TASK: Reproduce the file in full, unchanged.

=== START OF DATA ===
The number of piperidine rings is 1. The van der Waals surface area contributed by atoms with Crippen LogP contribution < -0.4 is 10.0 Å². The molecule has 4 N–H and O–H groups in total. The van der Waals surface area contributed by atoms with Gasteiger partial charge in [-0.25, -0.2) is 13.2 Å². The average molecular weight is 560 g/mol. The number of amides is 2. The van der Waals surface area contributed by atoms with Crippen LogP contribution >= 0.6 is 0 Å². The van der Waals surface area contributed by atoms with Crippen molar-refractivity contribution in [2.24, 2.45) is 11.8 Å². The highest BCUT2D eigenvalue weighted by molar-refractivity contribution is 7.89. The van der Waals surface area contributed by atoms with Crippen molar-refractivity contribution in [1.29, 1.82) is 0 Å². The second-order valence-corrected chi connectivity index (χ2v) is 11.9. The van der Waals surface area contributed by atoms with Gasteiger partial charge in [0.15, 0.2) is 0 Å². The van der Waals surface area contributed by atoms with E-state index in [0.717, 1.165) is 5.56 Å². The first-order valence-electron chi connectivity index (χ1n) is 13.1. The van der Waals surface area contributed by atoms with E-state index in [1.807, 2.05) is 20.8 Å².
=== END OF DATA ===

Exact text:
The number of piperidine rings is 1. The van der Waals surface area contributed by atoms with Crippen LogP contribution < -0.4 is 10.0 Å². The molecule has 4 N–H and O–H groups in total. The van der Waals surface area contributed by atoms with Gasteiger partial charge in [-0.25, -0.2) is 13.2 Å². The average molecular weight is 560 g/mol. The number of amides is 2. The van der Waals surface area contributed by atoms with Crippen LogP contribution >= 0.6 is 0 Å². The van der Waals surface area contributed by atoms with Crippen molar-refractivity contribution in [2.24, 2.45) is 11.8 Å². The highest BCUT2D eigenvalue weighted by molar-refractivity contribution is 7.89. The van der Waals surface area contributed by atoms with Crippen molar-refractivity contribution in [1.29, 1.82) is 0 Å². The second-order valence-corrected chi connectivity index (χ2v) is 11.9. The van der Waals surface area contributed by atoms with Gasteiger partial charge in [0.15, 0.2) is 0 Å². The van der Waals surface area contributed by atoms with E-state index in [0.717, 1.165) is 5.56 Å². The first-order valence-electron chi connectivity index (χ1n) is 13.1. The van der Waals surface area contributed by atoms with E-state index in [1.807, 2.05) is 20.8 Å².